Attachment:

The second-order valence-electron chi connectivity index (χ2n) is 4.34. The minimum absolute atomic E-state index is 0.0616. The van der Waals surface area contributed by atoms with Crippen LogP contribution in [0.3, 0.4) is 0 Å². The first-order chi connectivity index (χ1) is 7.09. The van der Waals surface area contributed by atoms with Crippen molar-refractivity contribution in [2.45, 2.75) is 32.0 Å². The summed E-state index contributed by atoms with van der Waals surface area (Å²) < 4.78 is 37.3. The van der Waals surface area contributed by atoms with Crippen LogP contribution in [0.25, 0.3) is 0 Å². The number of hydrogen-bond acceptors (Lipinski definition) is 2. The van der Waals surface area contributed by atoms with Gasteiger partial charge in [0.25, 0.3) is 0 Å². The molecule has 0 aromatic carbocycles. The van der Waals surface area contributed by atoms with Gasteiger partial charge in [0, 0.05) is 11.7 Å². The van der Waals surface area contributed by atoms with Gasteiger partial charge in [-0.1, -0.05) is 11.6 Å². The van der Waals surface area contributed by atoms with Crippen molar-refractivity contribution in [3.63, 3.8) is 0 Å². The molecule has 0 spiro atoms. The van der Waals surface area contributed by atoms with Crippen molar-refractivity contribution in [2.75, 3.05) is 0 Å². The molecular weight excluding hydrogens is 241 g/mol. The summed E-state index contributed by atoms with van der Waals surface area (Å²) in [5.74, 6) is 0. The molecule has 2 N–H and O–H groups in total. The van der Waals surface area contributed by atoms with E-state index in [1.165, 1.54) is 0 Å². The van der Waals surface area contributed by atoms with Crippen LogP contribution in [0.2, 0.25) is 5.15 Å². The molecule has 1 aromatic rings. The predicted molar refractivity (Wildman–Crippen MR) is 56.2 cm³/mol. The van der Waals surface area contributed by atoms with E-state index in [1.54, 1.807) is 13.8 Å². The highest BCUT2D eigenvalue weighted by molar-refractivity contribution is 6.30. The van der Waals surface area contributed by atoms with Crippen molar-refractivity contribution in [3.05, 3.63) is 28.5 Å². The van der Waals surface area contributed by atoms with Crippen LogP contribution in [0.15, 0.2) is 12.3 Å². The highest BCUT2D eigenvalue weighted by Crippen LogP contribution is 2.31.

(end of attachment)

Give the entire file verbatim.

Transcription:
The second-order valence-electron chi connectivity index (χ2n) is 4.34. The minimum absolute atomic E-state index is 0.0616. The van der Waals surface area contributed by atoms with Crippen LogP contribution in [0.3, 0.4) is 0 Å². The first-order chi connectivity index (χ1) is 7.09. The van der Waals surface area contributed by atoms with Crippen molar-refractivity contribution in [2.45, 2.75) is 32.0 Å². The summed E-state index contributed by atoms with van der Waals surface area (Å²) < 4.78 is 37.3. The van der Waals surface area contributed by atoms with Crippen LogP contribution in [0.25, 0.3) is 0 Å². The number of hydrogen-bond acceptors (Lipinski definition) is 2. The van der Waals surface area contributed by atoms with Gasteiger partial charge in [0.25, 0.3) is 0 Å². The molecule has 0 aromatic carbocycles. The van der Waals surface area contributed by atoms with Gasteiger partial charge in [0, 0.05) is 11.7 Å². The van der Waals surface area contributed by atoms with Gasteiger partial charge in [-0.1, -0.05) is 11.6 Å². The van der Waals surface area contributed by atoms with Crippen molar-refractivity contribution in [3.63, 3.8) is 0 Å². The molecule has 0 spiro atoms. The van der Waals surface area contributed by atoms with Crippen molar-refractivity contribution in [2.75, 3.05) is 0 Å². The molecular weight excluding hydrogens is 241 g/mol. The summed E-state index contributed by atoms with van der Waals surface area (Å²) in [5.74, 6) is 0. The molecule has 2 N–H and O–H groups in total. The van der Waals surface area contributed by atoms with E-state index in [1.165, 1.54) is 0 Å². The van der Waals surface area contributed by atoms with Crippen LogP contribution in [0.2, 0.25) is 5.15 Å². The molecule has 1 aromatic rings. The predicted molar refractivity (Wildman–Crippen MR) is 56.2 cm³/mol. The van der Waals surface area contributed by atoms with E-state index in [1.54, 1.807) is 13.8 Å². The highest BCUT2D eigenvalue weighted by molar-refractivity contribution is 6.30. The van der Waals surface area contributed by atoms with Crippen molar-refractivity contribution in [3.05, 3.63) is 28.5 Å². The van der Waals surface area contributed by atoms with Crippen LogP contribution in [0.15, 0.2) is 12.3 Å². The highest BCUT2D eigenvalue weighted by Crippen LogP contribution is 2.31.